THE FUSION ColleCtioN London: 15 New Bond Street, Harrods & Selfridges & Co www.georgjensenstore.co.uk. Additional stockists: 0207 499 6541 WeBritons were once the undisputed champions of conspicuous consumption. The inventive, indulgent 18th century created a hunger among middle-class Englishmen for exquisite things –
furnishings, elegant china, intricate brocades and all manner of fancy buttons and sparkly baubles. But today it seems sometimes as if the West has bowed gracefully out of the business of luxury, and ceded it’s place to the East. International luxury goods houses are seeing their profits soar in China and India and the Middle East. The new rich in Beijing, Mumbai and elsewhere are keen to demonstrate their appreciation of finery: buying luxury apartments and forking out millions for works of art. Sometimes they even buy whole shops – Harrods can look forward to a bright future under its new Qatari owners.
Finally, J.R.H. McEwen discusses his grandfather James Laver’s legendary law of fashion, which is as true today as when it was first coined in 1937. We hope you find it all entertaining and informative, and look out for our next edition in 2011. guide to luxury and style by Freddy Gray
But beneath all the global razzle-dazzle, we should not forget that much of fashion’s flamboyance revolves around a core of British ingenuity. That’s why the key theme of this edition of the Spectator Guide to Luxury and Style is one of national pride. All manner of the world’s most distinguished men, from rap stars to cabinet ministers, treat Savile Row as a place of pilgrimage, which is why we’ve asked Damian Thompson to say what makes the perfect English suit. British silver is enjoying a richly deserved renaissance, which Claire Adler describes on page 24. And, as George Binning reports, the British-made umbrella remains the utmost symbol of refinement, even in the absence of rain: Winston Churchill took his British brolly to ward off the sun when he met Monty in the north African desert and dapper Africans have followed suit ever since.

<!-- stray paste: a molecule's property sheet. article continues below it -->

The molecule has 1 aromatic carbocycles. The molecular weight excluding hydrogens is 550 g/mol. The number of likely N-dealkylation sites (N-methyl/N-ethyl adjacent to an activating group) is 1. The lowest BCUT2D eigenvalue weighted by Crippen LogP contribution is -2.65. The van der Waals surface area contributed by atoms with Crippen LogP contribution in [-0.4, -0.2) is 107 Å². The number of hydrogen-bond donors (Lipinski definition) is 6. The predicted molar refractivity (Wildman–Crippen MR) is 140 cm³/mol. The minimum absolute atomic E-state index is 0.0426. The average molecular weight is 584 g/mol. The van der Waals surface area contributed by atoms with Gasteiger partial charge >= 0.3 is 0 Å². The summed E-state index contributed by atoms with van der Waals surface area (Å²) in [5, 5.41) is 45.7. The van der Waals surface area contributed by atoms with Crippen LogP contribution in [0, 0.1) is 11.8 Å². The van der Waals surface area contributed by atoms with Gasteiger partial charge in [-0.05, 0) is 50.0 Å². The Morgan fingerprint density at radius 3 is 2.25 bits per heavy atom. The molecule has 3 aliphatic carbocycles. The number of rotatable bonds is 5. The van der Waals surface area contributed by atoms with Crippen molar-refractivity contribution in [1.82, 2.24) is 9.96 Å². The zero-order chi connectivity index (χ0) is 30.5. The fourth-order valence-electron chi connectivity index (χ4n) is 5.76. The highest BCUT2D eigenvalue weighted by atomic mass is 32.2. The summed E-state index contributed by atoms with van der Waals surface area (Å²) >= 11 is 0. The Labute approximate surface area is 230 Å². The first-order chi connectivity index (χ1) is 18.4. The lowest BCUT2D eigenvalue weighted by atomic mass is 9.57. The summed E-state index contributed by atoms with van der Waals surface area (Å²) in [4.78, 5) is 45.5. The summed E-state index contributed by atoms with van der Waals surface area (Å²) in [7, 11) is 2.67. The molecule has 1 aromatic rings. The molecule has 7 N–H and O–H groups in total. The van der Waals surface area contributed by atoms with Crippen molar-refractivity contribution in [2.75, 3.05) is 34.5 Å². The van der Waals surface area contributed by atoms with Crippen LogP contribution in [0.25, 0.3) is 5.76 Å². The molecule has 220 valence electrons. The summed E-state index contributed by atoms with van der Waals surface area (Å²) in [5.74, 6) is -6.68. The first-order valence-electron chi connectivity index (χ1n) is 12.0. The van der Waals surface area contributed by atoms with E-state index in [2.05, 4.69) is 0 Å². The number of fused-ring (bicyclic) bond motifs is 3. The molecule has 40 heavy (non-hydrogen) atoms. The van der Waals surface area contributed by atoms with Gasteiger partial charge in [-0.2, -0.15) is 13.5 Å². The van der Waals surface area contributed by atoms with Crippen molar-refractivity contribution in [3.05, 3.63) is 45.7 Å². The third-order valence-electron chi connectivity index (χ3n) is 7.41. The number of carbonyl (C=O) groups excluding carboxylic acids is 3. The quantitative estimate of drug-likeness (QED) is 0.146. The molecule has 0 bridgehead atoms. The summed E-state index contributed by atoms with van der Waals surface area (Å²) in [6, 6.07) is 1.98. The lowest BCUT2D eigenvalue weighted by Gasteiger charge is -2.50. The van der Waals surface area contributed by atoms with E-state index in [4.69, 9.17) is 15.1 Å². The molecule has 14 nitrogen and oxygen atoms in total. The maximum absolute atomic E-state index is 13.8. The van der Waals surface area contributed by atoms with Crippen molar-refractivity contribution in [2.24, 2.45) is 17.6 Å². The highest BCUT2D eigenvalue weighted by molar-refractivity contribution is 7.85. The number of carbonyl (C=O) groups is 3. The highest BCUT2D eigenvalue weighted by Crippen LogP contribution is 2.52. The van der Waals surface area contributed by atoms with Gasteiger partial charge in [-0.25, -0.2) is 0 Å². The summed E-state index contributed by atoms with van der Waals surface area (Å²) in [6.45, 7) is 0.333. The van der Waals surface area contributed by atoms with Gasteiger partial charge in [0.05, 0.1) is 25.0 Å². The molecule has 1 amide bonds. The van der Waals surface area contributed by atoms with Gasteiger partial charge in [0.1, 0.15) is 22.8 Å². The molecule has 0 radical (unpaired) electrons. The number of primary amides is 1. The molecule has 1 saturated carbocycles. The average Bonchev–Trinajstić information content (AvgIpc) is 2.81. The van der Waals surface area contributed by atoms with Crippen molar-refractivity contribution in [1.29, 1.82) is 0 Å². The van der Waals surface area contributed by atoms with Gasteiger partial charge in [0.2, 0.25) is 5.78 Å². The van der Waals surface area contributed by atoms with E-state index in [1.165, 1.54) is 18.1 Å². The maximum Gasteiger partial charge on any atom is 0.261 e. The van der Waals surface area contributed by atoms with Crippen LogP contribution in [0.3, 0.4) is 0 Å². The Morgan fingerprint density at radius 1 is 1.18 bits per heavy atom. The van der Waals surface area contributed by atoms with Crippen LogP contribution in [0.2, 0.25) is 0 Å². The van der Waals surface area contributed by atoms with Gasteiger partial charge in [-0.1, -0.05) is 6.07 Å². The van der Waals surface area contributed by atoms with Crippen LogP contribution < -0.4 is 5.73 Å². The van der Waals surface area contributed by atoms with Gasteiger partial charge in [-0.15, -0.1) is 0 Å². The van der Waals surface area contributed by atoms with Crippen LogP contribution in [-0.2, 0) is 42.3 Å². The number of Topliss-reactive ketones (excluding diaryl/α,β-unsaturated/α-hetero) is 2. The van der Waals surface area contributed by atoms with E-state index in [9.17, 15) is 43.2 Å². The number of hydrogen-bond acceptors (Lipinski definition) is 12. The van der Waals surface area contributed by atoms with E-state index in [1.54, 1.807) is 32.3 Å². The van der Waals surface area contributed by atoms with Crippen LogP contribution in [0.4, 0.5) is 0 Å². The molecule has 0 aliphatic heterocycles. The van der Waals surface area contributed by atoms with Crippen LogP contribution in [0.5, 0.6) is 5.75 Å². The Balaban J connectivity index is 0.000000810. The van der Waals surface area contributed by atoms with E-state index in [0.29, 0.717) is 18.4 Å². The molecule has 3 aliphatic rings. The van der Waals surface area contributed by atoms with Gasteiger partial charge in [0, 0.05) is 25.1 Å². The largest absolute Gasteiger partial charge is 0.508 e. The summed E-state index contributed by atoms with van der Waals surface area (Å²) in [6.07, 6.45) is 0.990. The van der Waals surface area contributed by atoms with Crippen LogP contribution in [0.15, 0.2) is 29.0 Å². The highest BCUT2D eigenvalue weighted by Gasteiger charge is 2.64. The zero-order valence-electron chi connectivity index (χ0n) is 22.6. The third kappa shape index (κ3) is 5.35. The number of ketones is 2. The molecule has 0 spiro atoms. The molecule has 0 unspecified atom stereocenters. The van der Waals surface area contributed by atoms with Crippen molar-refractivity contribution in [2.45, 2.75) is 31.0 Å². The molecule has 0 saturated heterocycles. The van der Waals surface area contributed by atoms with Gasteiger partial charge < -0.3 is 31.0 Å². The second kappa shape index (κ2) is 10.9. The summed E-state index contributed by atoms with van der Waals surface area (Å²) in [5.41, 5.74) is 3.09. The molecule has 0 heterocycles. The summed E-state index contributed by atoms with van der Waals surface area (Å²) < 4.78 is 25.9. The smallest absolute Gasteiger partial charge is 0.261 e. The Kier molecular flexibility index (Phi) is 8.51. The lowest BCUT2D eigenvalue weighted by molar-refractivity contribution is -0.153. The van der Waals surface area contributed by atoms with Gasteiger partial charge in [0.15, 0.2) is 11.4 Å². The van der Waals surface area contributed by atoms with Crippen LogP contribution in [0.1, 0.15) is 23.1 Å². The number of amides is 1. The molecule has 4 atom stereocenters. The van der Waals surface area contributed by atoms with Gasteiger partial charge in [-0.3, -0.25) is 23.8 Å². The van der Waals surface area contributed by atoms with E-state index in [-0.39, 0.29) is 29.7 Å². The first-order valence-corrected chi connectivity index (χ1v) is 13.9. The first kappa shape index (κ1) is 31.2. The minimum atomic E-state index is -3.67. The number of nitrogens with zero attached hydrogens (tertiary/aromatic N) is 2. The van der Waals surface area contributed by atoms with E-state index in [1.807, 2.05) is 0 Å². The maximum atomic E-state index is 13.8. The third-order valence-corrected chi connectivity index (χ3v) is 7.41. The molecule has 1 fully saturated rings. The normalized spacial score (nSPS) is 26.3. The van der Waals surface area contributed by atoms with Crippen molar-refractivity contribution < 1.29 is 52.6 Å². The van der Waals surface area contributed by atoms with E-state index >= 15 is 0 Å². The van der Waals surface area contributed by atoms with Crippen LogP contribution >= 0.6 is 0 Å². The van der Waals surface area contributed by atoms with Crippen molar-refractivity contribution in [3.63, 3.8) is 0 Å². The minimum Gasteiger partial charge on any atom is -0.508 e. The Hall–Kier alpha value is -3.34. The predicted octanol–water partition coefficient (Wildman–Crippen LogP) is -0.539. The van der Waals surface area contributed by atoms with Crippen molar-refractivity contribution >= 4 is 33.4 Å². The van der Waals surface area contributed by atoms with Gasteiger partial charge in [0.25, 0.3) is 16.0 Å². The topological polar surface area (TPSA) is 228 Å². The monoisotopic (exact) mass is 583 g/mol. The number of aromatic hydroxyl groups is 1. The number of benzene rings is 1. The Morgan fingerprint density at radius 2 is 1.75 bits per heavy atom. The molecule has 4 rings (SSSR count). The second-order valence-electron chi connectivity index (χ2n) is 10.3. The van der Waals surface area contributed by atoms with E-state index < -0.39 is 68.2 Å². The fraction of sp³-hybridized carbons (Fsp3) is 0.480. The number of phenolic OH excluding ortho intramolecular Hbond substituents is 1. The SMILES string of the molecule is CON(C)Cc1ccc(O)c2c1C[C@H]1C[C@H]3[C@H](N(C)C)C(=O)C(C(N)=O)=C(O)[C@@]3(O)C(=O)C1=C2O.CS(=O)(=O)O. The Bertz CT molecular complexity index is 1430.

The Swiss may be famous for their horology, says Simon de Burton, but Britain has always made some of the finest watches in the world. China and the Philippines may boast the largest shopping malls in the world, but British shops are like catnip for the super-rich and super-fashion-conscious worldwide, so Leah McLaren explores the new shoe hall at Selfridges and we interview William Asprey, owner of the quintessentially British luxury goods brand, William & Son.
It would be churlish to ignore the rest of Europe completely, so Lucinda Baring stocks up on designer skiwear for the winter and Henry Deedes praises the Parisian shirtmakers Charvet. We also cater for those of you with refined culinary tastes. Robert GoreLangton flies to Azerbaijan to taste their caviar on your behalf, and Kirk Leech discusses the unresolved controversy over foie gras.
For all the aspiring chefs among Spectator readers, Ed Howker, who usually investigates political corruption for the magazine, diverts his skills to find out what goes into making the finest Japanese kitchen knives. Elsewhere, Celia Walden tells us how to spot that odious creature, the dressed-down politician; art dealer Jack Wakefield explains how to start a collection for under £10, 000; Charlotte Metcalf tries on some absurdly large diamonds at Sotheby’s; and Harry Mount spends a sumptuous weekend in a fine English house, Biddick Hall.
the spectator a guide to luxury and style | Autumn 2010 | www.spectator.co.uk